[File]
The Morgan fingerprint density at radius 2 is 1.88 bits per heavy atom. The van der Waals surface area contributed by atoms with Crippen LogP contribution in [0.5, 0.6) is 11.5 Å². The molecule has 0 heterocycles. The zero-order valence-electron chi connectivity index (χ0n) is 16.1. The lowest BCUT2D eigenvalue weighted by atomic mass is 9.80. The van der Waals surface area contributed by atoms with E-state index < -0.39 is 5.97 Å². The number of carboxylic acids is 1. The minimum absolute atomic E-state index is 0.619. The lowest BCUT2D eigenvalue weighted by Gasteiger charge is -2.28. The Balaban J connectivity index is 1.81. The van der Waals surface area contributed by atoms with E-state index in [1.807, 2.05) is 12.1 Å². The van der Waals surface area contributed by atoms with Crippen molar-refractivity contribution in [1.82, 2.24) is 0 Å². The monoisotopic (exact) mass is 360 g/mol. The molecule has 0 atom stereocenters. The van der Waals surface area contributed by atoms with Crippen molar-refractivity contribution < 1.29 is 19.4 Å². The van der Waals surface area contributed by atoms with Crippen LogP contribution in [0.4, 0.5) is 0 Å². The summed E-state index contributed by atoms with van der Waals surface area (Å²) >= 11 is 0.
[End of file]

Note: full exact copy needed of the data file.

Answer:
The Morgan fingerprint density at radius 2 is 1.88 bits per heavy atom. The van der Waals surface area contributed by atoms with Crippen LogP contribution in [0.5, 0.6) is 11.5 Å². The molecule has 0 heterocycles. The zero-order valence-electron chi connectivity index (χ0n) is 16.1. The lowest BCUT2D eigenvalue weighted by atomic mass is 9.80. The van der Waals surface area contributed by atoms with E-state index < -0.39 is 5.97 Å². The number of carboxylic acids is 1. The minimum absolute atomic E-state index is 0.619. The lowest BCUT2D eigenvalue weighted by Gasteiger charge is -2.28. The Balaban J connectivity index is 1.81. The van der Waals surface area contributed by atoms with E-state index in [1.807, 2.05) is 12.1 Å². The van der Waals surface area contributed by atoms with Crippen molar-refractivity contribution in [1.82, 2.24) is 0 Å². The monoisotopic (exact) mass is 360 g/mol. The molecule has 0 atom stereocenters. The van der Waals surface area contributed by atoms with Crippen molar-refractivity contribution < 1.29 is 19.4 Å². The van der Waals surface area contributed by atoms with Crippen LogP contribution in [0.4, 0.5) is 0 Å². The summed E-state index contributed by atoms with van der Waals surface area (Å²) >= 11 is 0.